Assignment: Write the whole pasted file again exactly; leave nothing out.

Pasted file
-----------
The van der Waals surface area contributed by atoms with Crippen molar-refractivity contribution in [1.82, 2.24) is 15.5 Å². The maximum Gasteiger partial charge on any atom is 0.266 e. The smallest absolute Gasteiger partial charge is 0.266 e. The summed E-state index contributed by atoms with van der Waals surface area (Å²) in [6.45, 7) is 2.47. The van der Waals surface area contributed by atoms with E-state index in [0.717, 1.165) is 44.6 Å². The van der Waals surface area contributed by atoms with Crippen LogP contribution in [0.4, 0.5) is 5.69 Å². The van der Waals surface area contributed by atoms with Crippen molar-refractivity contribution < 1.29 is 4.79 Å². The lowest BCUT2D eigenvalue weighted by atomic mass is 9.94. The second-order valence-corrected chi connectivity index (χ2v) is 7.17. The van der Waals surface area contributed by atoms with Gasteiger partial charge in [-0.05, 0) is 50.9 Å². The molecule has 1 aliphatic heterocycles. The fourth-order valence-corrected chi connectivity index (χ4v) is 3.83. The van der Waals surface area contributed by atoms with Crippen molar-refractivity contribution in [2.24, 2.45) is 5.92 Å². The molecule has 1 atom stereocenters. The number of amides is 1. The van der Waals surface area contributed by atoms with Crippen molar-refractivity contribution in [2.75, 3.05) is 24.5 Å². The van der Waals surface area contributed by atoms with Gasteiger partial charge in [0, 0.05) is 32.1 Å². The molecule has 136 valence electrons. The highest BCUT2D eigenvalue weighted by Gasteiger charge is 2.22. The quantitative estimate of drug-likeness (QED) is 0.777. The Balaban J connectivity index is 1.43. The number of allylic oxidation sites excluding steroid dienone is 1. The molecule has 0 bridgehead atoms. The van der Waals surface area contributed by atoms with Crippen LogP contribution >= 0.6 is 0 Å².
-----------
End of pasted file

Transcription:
The van der Waals surface area contributed by atoms with Crippen molar-refractivity contribution in [1.82, 2.24) is 15.5 Å². The maximum Gasteiger partial charge on any atom is 0.266 e. The smallest absolute Gasteiger partial charge is 0.266 e. The summed E-state index contributed by atoms with van der Waals surface area (Å²) in [6.45, 7) is 2.47. The van der Waals surface area contributed by atoms with E-state index in [0.717, 1.165) is 44.6 Å². The van der Waals surface area contributed by atoms with Crippen LogP contribution in [0.4, 0.5) is 5.69 Å². The van der Waals surface area contributed by atoms with Crippen molar-refractivity contribution < 1.29 is 4.79 Å². The lowest BCUT2D eigenvalue weighted by atomic mass is 9.94. The second-order valence-corrected chi connectivity index (χ2v) is 7.17. The van der Waals surface area contributed by atoms with Gasteiger partial charge in [-0.05, 0) is 50.9 Å². The molecule has 1 aliphatic heterocycles. The fourth-order valence-corrected chi connectivity index (χ4v) is 3.83. The van der Waals surface area contributed by atoms with Crippen molar-refractivity contribution in [2.24, 2.45) is 5.92 Å². The molecule has 1 atom stereocenters. The number of amides is 1. The van der Waals surface area contributed by atoms with Crippen molar-refractivity contribution in [2.75, 3.05) is 24.5 Å². The van der Waals surface area contributed by atoms with Gasteiger partial charge in [0, 0.05) is 32.1 Å². The molecule has 136 valence electrons. The highest BCUT2D eigenvalue weighted by Gasteiger charge is 2.22. The quantitative estimate of drug-likeness (QED) is 0.777. The Balaban J connectivity index is 1.43. The number of allylic oxidation sites excluding steroid dienone is 1. The molecule has 0 bridgehead atoms. The van der Waals surface area contributed by atoms with Crippen LogP contribution >= 0.6 is 0 Å².